Vendors and Business Partners: As companies face increasing demands to address ESG issues in their operations and throughout their supply chains, ESG requirements in commercial contracts are increasing in prevalence. Requirements imposed on vendors, suppliers, and partners – to ensure their operations do not introduce ESG risks (e.g., by using forced or child labor or employing unsustainable environmental practices) are becoming regular staples in a commercial context. In addition, as more companies report greenhouse gas emissions – and may soon be required by the SEC to report on them – they increasingly require companies in their supply chain to provide information about their own emissions. Furthermore, if the SEC’s proposed cybersecurity disclosure rules are enacted, companies also may require increased reporting regarding cybersecurity from vendors and others. These actions – and disclosures – provide fodder for “greenwashing” claims, where consumers claim that company statements about environmental or social aspects of their products are false and misleading. The theories in these class actions are expanding by encompassing allegations involving product statements as well as a company’s general statements about its commitment to sustainability.
State Consumer Protection and Employment Laws: The patchwork quilt of state laws create myriad causes of action for alleged false advertising and other misleading marketing statements. The plaintiffs’ bar also has invoked statutes like the Trafficking Victims Protection Reauthorization Act to bring claims against companies for alleged failures to stop alleged human rights violations in their supply chains. These claims typically allege that the existence of company policies and programs aimed at helping end human rights violations are themselves a basis for liability. In making human capital management disclosures a part of ESG efforts (including whether to disclose numeric metrics or targets based on race or gender), companies may find themselves in a difficult place with respect to potential liability stemming from stated commitments to diversity and inclusion. On the one hand, companies that fail to achieve numeric targets they articulate (e.g., a certain percent or increase in diversity among management) may subject themselves to claims of having overpromised when discussing their future plans. Conversely, employers that achieve such targets may face “reverse discrimination” claims alleging that they abandoned race-based or gender-neutral employment practices to hit numbers set forth in their public statements.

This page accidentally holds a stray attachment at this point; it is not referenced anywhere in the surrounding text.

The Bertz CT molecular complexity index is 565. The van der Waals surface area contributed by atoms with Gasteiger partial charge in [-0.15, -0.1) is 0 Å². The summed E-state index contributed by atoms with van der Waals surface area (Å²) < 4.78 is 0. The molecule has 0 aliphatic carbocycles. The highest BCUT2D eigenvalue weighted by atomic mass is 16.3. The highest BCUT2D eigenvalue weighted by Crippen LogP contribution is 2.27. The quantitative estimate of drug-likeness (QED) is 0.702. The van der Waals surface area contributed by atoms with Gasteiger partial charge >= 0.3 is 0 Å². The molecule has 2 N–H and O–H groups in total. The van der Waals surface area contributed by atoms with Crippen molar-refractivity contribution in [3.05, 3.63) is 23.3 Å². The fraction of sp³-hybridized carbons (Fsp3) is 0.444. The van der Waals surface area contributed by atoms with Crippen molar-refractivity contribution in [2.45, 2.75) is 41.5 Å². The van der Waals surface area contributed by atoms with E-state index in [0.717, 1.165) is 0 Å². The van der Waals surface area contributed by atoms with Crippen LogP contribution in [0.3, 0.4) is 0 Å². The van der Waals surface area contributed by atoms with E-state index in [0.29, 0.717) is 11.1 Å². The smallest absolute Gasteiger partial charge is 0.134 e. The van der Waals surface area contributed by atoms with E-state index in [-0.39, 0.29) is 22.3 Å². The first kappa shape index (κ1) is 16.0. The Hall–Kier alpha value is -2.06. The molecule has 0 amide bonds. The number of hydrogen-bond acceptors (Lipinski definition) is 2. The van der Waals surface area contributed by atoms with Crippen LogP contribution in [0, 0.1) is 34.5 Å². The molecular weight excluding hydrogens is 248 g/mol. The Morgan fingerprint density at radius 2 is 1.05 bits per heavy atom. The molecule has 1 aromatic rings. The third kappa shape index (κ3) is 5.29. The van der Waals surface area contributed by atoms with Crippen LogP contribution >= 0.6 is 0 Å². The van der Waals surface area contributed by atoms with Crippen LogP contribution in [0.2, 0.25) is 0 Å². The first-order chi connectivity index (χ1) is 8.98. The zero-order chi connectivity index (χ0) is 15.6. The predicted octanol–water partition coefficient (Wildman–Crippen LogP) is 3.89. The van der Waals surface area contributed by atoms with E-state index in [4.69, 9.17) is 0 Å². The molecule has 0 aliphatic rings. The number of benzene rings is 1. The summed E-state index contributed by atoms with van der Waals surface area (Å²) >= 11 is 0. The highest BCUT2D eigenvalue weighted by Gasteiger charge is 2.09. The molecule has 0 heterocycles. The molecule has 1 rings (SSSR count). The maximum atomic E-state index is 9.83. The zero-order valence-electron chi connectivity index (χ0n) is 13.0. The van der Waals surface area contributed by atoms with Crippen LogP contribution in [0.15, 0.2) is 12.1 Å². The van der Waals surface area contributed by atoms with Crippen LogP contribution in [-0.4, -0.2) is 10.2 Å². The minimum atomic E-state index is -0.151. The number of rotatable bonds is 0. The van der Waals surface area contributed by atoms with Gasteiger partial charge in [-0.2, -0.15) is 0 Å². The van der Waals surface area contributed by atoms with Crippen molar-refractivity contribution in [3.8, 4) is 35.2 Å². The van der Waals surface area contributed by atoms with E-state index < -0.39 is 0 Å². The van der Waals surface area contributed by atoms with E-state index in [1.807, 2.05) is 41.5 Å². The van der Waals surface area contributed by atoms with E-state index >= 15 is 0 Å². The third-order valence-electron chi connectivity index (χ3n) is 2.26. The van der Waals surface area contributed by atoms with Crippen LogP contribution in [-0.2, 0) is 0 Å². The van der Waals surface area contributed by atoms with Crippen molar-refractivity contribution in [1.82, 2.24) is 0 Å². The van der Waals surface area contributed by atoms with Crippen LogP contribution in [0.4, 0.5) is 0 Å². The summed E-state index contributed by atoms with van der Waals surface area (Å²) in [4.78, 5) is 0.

Government Enforcement Litigation: Federal, state and local government regulators have taken multiple actions against companies based on their alleged contributions to climate change or alleged illegal activities. For instance, in 2019, the U.S. Department of Justice investigated auto companies for possible antitrust violations for agreeing with California to adopt emissions standards more restrictive than those established by federal law. While the investigation did not reveal wrongdoing, it underscores the creativity that proponents and opponents of ESG efforts can employ.
Implications For Corporate America:
The creation, content, and implementation of ESG programs carries increasing litigation risks for corporations but it is unlikely that ESG progams will diminish is size or scale in the coming years given increased focus by Fortune 100s and 500s and increased regulation at the federal and state levels.
Sound planning, comprehensive legal compliance, and systematic auditing of ESG programs should be a key focus and process of all entities beginning or continuing their ESG journey. As more and more companies adopt some level of corporative ESG strategy planning, compliance and auditing are some of the key imperatives in this new world of exposure to diminish and limit one’s exposure.
Duane Morris has an active Class Action Team to help organizations respond to the ever increasing need to be proactive to these types of risks. For more information or if you have any questions about this post, please contact Gerald (Jerry) L. Maatman, Jennifer Riley or the attorney in the firm whom you are regularly in contact with. We also have ESG and Sustainability Team to help organizations and individuals plan, respond to, and execute on your Sustainability and ESG planning and initiatives. For more information or if you have any questions about this post, please contact Brad A. Molotsky, David Amerikaner, Sheila Rafferty-Wiggins, Alice Shanahan, Jeff Hamera, Nanette Heide, Joel Ephross, Jolie-Anne Ansley, Robert Montejo, Seth Cooley, or the attorney in the firm with whom you are regularly in contact.